So what else do I know about Passau? Well, the town was diplomatically flattened in 1663 and rebuilt by Italian architects specially commissioned from Venice. As a result there’s lots of old cobbled pedestrian lanes and arches all over the place, and at this time of year when the weather is still mild and in the low twenties, the town centre looks genuinely stunning. The skies are a pristine blue, the buildings are various shades of sandy gold and the hills (no kidding, they’re actually Austria – the hills are alive with the sound of musiiiiic!) are rolling, lush and verdant. It’s a sight to behold; or at least, it is right now. This time next month it will be proper Winter and the town will have a metre of snow, while the hills above will be subject to eight feet of it or more. I also know that Passau is home to a frivilously decorated railway station marking the border stop on the main line from Munich to Vienna, and is a two-hour railroad away from the former. There are worse ways to get to Oktoberfest than pay €25 for a five-person travel ticket valid for all of Bavaria.
Oktoberfest is, in a word, madness. It’s even more of a sight to behold than Passau is. There are endless amounts of übermarquees, and brigades of four-foot women wearing breast-crushing Dirndls (again, think The Sound Of Music) carrying several times their own body weight in Maß (one litre) tankard glasses. Trust me, the average punter can lift no more than one per hand. These people are actually known to inject themselves with cocktails of steroids and concrete. Anyway, to make a long story short, we got up at 6am, fare-dodged on the most packed tube train in history, got a table outside a tent, met some Italians, had some spillages, were tipsy by noon, ate some Bratwurst, met up with some of the other Erasmus heads from Aachen, and had a cracking time (despite the old guy who sat beside us on the last train home and was obsessed with licking Carla’s toes while she slept. Don’t ask). We immediately resolved to go back the next weekend.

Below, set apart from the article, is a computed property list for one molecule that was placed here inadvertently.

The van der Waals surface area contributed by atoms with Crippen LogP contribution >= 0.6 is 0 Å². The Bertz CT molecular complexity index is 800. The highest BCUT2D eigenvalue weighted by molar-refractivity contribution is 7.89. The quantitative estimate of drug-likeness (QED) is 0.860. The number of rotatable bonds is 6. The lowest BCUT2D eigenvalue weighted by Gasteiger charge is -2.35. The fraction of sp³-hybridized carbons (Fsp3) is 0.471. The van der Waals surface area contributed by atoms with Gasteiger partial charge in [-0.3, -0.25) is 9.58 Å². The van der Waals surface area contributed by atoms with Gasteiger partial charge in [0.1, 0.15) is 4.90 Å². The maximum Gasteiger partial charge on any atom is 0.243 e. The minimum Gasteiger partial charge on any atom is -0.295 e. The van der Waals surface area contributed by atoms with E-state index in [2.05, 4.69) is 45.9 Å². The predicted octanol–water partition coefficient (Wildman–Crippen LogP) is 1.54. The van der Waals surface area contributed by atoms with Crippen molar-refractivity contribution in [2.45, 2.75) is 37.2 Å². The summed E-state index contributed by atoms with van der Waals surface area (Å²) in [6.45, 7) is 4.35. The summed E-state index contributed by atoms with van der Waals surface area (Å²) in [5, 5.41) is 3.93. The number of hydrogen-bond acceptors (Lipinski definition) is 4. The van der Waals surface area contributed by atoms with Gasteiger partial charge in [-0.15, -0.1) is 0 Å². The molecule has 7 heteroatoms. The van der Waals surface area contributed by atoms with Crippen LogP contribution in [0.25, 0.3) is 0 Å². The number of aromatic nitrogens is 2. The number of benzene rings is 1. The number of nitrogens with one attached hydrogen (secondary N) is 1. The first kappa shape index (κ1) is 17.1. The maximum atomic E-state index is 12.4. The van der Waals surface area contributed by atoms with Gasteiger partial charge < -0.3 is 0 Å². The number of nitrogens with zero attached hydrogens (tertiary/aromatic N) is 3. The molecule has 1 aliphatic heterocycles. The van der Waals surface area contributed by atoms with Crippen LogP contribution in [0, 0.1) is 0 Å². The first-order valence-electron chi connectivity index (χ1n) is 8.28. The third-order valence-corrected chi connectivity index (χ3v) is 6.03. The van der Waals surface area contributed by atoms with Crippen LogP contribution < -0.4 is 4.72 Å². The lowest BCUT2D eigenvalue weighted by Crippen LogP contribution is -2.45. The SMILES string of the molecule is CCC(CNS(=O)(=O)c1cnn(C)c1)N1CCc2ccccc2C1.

So return we did, and, well, to be honest, it was pretty much exactly the same as first time, except we booked a room for an overnight (yes, that’s A room – a double room, for five people) and managed to swipe six of the Maß glasses as souvenirs of our weekend. Of course, there’s always a catch of some sort on days like that, and on our last day at the Fest – the one day I wasn’t drinking, and instead sampling more of the food around the place. At some point I arbitrarily put my hand back to the inside pocket of my jacket and… yes, you’ve guessed it – no more passport. Uh-oh. There’s a diplomatic nightmare on my hands, but needs long explanation so it can wait ’til next time.
For now, I’ll just tell you that Carla, Sandy, Clem and Neil – and our five similarly named goldfish – send their regards, and we’ll catch you again soon. Stay tuned for more diplomatic news…